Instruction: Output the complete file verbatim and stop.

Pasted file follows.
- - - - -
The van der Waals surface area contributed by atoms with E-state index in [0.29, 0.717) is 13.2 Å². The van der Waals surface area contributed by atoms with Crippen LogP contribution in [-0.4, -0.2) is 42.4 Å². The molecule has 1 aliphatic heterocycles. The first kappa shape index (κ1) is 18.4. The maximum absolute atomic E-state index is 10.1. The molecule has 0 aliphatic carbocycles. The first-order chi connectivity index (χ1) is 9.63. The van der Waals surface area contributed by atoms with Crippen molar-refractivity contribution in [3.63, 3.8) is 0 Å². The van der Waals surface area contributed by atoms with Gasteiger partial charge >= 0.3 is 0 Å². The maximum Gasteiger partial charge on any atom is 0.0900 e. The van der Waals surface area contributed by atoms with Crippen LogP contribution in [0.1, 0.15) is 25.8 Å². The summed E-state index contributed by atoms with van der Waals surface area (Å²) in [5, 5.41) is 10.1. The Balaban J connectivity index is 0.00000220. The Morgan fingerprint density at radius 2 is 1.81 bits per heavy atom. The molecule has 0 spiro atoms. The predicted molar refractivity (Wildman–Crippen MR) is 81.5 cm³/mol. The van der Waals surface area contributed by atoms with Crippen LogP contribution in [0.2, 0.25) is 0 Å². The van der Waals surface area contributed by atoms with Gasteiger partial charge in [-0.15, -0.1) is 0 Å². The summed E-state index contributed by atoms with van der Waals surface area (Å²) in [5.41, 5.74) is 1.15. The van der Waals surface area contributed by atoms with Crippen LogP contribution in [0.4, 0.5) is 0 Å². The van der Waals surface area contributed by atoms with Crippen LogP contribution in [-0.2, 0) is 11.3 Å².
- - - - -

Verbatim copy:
The van der Waals surface area contributed by atoms with E-state index in [0.29, 0.717) is 13.2 Å². The van der Waals surface area contributed by atoms with Crippen LogP contribution in [-0.4, -0.2) is 42.4 Å². The molecule has 1 aliphatic heterocycles. The first kappa shape index (κ1) is 18.4. The maximum absolute atomic E-state index is 10.1. The molecule has 0 aliphatic carbocycles. The first-order chi connectivity index (χ1) is 9.63. The van der Waals surface area contributed by atoms with Crippen molar-refractivity contribution in [3.63, 3.8) is 0 Å². The van der Waals surface area contributed by atoms with Gasteiger partial charge >= 0.3 is 0 Å². The maximum Gasteiger partial charge on any atom is 0.0900 e. The van der Waals surface area contributed by atoms with Crippen LogP contribution in [0.1, 0.15) is 25.8 Å². The summed E-state index contributed by atoms with van der Waals surface area (Å²) in [5, 5.41) is 10.1. The Balaban J connectivity index is 0.00000220. The Morgan fingerprint density at radius 2 is 1.81 bits per heavy atom. The molecule has 0 spiro atoms. The predicted molar refractivity (Wildman–Crippen MR) is 81.5 cm³/mol. The van der Waals surface area contributed by atoms with Crippen LogP contribution in [0.2, 0.25) is 0 Å². The van der Waals surface area contributed by atoms with Gasteiger partial charge in [-0.15, -0.1) is 0 Å². The summed E-state index contributed by atoms with van der Waals surface area (Å²) in [5.41, 5.74) is 1.15. The van der Waals surface area contributed by atoms with Crippen LogP contribution in [0.4, 0.5) is 0 Å². The van der Waals surface area contributed by atoms with Crippen LogP contribution in [-0.2, 0) is 11.3 Å².